means for adjusting the recorded electrocardiographic signals based on the recorded position signals.
20. An electrocardiographic system comprising:
(A) memory storing ECG signals and corresponding position signals; and
(B) a processor programmed to:
obtain an ECG signal and a corresponding position signal from the memory;
determine an ECG vector corresponding to the obtained ECG signal;
determine a position vector from the obtained corresponding position signal;
determine a correction vector corresponding to the position vector; and
adjust the ECG vector based on the determined ECG vector and the correction vector.
21. A system as in claim 20 further comprising a database mapping predetermined positions to predetermined correction factors and wherein the processor is programmed to determine the correction vector by:
matching the determined position to a predetermined position in the database; and
extracting from the database the predetermined correction factor corresponding to the predetermined position.
22. A system as in claim 21 wherein the adjusting comprises:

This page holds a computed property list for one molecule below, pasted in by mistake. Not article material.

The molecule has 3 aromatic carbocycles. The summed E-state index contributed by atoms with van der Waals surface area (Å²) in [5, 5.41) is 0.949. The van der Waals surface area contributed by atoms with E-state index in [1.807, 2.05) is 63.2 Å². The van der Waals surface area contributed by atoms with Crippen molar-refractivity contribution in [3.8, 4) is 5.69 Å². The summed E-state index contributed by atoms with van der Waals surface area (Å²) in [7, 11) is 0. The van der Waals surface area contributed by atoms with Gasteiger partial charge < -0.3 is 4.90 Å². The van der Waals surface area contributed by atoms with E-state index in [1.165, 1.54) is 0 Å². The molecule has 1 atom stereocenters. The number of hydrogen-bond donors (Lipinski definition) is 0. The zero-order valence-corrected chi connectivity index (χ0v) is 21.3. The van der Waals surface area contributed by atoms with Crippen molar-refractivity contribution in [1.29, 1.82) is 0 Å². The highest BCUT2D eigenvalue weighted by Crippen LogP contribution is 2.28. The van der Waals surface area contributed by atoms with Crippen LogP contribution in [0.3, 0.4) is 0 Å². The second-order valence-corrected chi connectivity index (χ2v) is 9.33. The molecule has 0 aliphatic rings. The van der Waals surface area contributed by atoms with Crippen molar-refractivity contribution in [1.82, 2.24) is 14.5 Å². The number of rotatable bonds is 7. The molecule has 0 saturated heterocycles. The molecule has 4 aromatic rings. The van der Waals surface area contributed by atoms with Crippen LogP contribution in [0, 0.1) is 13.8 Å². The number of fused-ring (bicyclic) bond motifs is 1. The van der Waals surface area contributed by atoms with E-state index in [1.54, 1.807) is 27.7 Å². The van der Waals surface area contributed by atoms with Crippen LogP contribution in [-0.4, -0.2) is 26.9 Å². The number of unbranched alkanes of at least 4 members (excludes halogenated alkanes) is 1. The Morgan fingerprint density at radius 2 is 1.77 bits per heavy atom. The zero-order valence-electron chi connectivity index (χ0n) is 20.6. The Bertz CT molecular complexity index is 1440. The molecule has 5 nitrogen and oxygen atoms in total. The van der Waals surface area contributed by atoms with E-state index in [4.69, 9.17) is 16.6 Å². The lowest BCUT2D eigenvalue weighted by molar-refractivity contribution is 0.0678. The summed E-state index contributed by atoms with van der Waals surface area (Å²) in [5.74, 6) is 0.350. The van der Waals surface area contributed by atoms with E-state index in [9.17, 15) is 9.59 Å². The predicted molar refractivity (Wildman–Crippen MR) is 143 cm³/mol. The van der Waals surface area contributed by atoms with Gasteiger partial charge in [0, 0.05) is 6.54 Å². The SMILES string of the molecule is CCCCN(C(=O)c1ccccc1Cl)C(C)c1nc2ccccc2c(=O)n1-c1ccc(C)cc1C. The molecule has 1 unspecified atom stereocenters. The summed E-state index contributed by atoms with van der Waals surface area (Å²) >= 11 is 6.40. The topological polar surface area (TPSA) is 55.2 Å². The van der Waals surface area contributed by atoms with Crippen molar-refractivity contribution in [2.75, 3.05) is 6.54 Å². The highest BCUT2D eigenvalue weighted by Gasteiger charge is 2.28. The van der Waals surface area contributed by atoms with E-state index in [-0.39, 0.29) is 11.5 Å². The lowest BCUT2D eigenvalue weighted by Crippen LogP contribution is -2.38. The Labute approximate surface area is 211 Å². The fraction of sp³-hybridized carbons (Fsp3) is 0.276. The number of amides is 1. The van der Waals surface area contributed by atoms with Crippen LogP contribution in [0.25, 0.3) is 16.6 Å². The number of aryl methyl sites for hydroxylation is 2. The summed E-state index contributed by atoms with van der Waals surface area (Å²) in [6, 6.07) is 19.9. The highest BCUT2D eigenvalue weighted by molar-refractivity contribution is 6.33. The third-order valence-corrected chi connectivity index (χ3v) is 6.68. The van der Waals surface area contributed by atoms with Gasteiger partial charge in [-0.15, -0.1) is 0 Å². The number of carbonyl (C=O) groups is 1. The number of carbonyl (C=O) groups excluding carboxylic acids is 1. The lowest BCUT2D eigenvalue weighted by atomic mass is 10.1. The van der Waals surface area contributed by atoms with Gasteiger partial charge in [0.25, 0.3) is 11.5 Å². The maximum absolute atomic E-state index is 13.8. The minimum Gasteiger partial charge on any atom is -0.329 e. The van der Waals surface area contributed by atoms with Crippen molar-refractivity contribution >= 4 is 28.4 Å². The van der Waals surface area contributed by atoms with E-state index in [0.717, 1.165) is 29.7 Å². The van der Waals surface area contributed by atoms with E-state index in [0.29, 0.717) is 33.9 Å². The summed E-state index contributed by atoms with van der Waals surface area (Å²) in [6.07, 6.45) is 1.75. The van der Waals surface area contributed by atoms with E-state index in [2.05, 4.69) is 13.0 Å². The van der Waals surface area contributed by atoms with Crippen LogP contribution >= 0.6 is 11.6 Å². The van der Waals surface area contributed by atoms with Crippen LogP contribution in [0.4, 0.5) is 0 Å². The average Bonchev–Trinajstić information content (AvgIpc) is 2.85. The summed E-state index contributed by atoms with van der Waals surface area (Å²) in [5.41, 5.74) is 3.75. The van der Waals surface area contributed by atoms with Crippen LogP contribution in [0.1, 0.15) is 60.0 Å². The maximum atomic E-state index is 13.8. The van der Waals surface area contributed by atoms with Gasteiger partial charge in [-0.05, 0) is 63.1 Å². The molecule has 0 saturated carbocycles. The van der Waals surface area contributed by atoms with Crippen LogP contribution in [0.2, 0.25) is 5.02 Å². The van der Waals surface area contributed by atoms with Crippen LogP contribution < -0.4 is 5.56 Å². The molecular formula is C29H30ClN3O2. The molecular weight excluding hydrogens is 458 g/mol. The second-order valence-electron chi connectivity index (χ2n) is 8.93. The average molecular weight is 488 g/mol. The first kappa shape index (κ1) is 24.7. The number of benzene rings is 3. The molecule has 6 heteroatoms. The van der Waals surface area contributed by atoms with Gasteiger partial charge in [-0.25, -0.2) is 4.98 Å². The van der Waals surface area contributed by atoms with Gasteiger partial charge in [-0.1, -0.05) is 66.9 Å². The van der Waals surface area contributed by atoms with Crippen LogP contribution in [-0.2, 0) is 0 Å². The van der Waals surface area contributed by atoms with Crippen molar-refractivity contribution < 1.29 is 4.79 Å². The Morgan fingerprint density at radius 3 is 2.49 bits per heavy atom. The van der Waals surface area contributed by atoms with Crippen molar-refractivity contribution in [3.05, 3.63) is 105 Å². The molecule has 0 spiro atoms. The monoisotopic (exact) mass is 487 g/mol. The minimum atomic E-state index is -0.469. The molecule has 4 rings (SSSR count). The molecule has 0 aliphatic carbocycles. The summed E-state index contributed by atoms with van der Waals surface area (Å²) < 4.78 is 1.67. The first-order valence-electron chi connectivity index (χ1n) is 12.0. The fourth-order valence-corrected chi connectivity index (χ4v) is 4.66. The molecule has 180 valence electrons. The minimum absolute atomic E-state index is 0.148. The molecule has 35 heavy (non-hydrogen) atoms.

subtracting the correction factor from the determined ECG.
23. An electrocardiographic ("ECG") method for improving the accuracy of measured ECG signals of a subject, the method comprising:
calibrating a database to store ECG signal correction factors by determining a standard ECG signal and a standard body position corresponding thereto based upon an ECG measurement and body position measurement taken when the subject is in a standard position, and variant ECG signals and variant body position measurements corresponding thereto based upon ECG measurements and body position measurements taken when the subject is in positions other than the standard position;
determining a current ECG signal for the subject;
determining a current body position of the subject; and
using the stored ECG correction factors in the database to adjust the current ECG signal based upon the current body position of the subject.
US09/221,169 1998-12-28 1998-12-28 Method and apparatus for improving the accuracy of interpretation of ECG-signals Expired - Fee Related US6049730A (en)

Priority Applications (1)

Application Number Priority Date Filing Date Title
US09/221,169 US6049730A (en) 1998-12-28 1998-12-28 Method and apparatus for improving the accuracy of interpretation of ECG-signals